Preclinical trials of medullary thyroid cancer (MTC) therapeutics require both in vitro and in vivo analyses. Human tumour xenografted rodent models, which are considered the ‘gold standard’ to study and validate the efficacy and toxicity of lead compounds before translation to clinical trials, are very expensive, subject to organismal variability and ethical controversies. The avian chorioallantoic membrane (CAM) assay provides an alternative versatile, cost-effective and ethically less objectionable short-term, in vivo model for reliable screening of drugs. In this work, we grafted two MTC cell lines and patient-derived MTC tumour samples onto the avian CAM and characterised the resulted tumours histologically and immunohistochemically. Our findings provide the evidence that the CAM assay is a suitable model for studying the pathophysiology of MTC and can even be used as in vivo system for drug testing.

Open access

Jes Sloth Mathiesen, Jens Peter Kroustrup, Peter Vestergaard, Per Løgstrup Poulsen, Åse Krogh Rasmussen, Ulla Feldt-Rasmussen, Sten Schytte, Stefano Christian Londero, Henrik Baymler Pedersen, Christoffer Holst Hahn, Jens Bentzen, Sören Möller, Mette Gaustadnes, Maria Rossing, Finn Cilius Nielsen, Kim Brixen, Christian Godballe and Danish Thyroid Cancer Group (DATHYRCA)

A recent study proposed new TNM groupings for better survival discrimination among stage groups for medullary thyroid carcinoma (MTC) and validated these groupings in a population-based cohort in the United States. However, it is unknown how well the groupings perform in populations outside the United States. Consequently, we conducted the first population-based study aiming to evaluate if the recently proposed TNM groupings provide better survival discrimination than the current American Joint Committee on Cancer (AJCC) TNM staging system (seventh and eighth edition) in a nationwide MTC cohort outside the United States. This retrospective cohort study included 191 patients identified from the nationwide Danish MTC cohort between 1997 and 2014. In multivariate analysis, hazard ratios for overall survival under the current AJCC TNM staging system vs the proposed TNM groupings with stage I as reference were 1.32 (95% CI: 0.38–4.57) vs 3.04 (95% CI: 1.38–6.67) for stage II, 2.06 (95% CI: 0.45–9.39) vs 3.59 (95% CI: 1.61–8.03) for stage III and 5.87 (95% CI: 2.02–17.01) vs 59.26 (20.53–171.02) for stage IV. The newly proposed TNM groupings appear to provide better survival discrimination in the nationwide Danish MTC cohort than the current AJCC TNM staging. Adaption of the proposed TNM groupings by the current AJCC TNM staging system may potentially improve accurateness in survival discrimination. However, before such an adaption further population-based studies securing external validity are needed.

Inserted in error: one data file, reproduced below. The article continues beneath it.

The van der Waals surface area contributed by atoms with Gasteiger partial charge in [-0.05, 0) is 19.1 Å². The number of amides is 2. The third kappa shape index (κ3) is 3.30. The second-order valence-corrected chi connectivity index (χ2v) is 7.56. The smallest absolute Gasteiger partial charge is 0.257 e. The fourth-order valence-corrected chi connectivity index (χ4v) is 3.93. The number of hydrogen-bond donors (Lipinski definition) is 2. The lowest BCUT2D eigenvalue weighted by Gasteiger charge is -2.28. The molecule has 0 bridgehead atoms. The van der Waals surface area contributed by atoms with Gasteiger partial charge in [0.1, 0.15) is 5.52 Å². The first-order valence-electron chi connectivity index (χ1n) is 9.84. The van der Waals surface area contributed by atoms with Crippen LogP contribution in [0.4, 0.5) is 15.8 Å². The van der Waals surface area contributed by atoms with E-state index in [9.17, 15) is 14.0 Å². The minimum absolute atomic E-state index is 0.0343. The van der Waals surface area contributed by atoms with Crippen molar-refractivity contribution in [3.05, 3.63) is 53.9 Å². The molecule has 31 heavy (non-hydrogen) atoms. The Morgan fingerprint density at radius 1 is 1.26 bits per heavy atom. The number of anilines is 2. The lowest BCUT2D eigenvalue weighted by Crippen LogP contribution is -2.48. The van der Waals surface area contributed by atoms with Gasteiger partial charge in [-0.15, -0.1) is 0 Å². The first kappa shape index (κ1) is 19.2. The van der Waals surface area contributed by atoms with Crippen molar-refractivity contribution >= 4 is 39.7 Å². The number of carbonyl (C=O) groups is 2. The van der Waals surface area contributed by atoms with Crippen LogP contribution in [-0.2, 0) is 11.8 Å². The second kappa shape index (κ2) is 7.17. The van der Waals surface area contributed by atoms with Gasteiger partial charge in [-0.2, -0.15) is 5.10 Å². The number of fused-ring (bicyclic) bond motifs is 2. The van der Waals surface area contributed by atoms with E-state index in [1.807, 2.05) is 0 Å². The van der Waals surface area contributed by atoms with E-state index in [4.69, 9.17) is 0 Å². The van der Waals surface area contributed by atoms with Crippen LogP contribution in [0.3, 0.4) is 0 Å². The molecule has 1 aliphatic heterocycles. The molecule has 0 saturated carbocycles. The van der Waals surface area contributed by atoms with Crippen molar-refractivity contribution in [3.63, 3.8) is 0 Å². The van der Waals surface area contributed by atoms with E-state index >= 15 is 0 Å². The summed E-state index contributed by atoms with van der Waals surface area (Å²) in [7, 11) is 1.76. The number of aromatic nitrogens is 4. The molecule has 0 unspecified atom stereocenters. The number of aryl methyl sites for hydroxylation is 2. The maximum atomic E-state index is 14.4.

Open access

Logan Mills, Panagiotis Drymousis, Yogesh Vashist, Christoph Burdelski, Andreas Prachalias, Parthi Srinivasan, Krishna Menon, Corina Cotoi, Saboor Khan, Judith Cave, Thomas Armstrong, Martin O Weickert, Jakob Izbicki, Joerg Schrader, Andreja Frilling, John K Ramage and Raj Srirajaskanthan